New Year’s Day may be just around the corner, but our work doesn’t stop. Particularly when it comes to informing you about a few of the traditions and superstitions that might not be so widely known or practiced outside of Central Europe. Note that other than the culinary recommendations, these are simply mentioned as traditions, and not practiced in earnest. Hungary is rooted in a deep and textured heritage, but still forward thinking.
New Year’s in Hungary also goes by the name Szilvester, like the cat, or the action-movie hero. It is not out of a love of American cartoons or Rambo, but because December 31 coincides with the name day of the boy’s name Sylvester. If you are named Szilvester, then you are quite lucky, and can become even luckier if you eat lentils, which are supposed to bring wealth, while eating pork is said to increase luck even more. Add stuffed cabbage and nothing can possibly go wrong. Fish, on the other hand, is avoided, as it might swim away, carrying your luck with it, and chickens are in danger of pecking away luck, so no fish and chips or Buffalo wings.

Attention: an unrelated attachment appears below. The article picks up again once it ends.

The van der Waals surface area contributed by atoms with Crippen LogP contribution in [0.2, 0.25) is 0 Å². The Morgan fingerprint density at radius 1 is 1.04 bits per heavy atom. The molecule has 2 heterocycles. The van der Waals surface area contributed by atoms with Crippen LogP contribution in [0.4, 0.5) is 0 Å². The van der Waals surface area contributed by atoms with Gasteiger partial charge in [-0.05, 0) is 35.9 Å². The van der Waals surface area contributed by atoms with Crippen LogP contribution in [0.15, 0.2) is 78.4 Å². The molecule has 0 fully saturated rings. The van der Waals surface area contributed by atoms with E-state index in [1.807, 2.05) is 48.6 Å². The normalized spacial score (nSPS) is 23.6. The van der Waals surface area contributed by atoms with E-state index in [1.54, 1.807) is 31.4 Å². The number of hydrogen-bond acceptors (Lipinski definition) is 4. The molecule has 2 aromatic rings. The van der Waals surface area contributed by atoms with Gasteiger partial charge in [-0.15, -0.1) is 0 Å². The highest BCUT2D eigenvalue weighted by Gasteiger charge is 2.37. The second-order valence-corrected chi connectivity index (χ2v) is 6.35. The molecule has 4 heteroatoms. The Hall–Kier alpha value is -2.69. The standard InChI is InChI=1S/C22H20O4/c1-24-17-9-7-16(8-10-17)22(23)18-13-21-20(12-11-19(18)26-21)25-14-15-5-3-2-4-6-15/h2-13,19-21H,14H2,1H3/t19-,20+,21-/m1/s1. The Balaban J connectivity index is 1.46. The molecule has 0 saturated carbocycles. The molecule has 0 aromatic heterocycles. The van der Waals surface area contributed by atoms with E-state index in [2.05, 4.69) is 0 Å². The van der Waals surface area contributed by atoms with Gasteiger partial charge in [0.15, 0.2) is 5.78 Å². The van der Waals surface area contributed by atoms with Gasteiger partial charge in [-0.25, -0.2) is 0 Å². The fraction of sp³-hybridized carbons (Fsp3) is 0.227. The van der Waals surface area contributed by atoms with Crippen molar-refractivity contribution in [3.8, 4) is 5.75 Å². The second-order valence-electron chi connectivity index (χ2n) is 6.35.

And speaking of luck, there is no shortage of superstitions that will make your upcoming year unstoppably fortunate or healthy. Even if you don’t believe in the power of superstition, we recommend trying a few, just to be on the safe side.
Laundry or sewing must not be done on New Year’s day, as bad luck is sure to follow. Doctors must not be sought out on the first day of the year, as it is thought to bring bad health. If the first visitor on New Year’s day is male, it heralds good luck, females bring the opposite.
And all that noise outside New Year’s night comes from people setting of firecrackers, which, while fun to do, also was once thought to scare away demons and evil spirits, which are neither healthy nor harbingers of good luck.
All this is great and useful knowledge, but somewhat redundant for Hungarians, because if you are in Budapest, you already know you are lucky.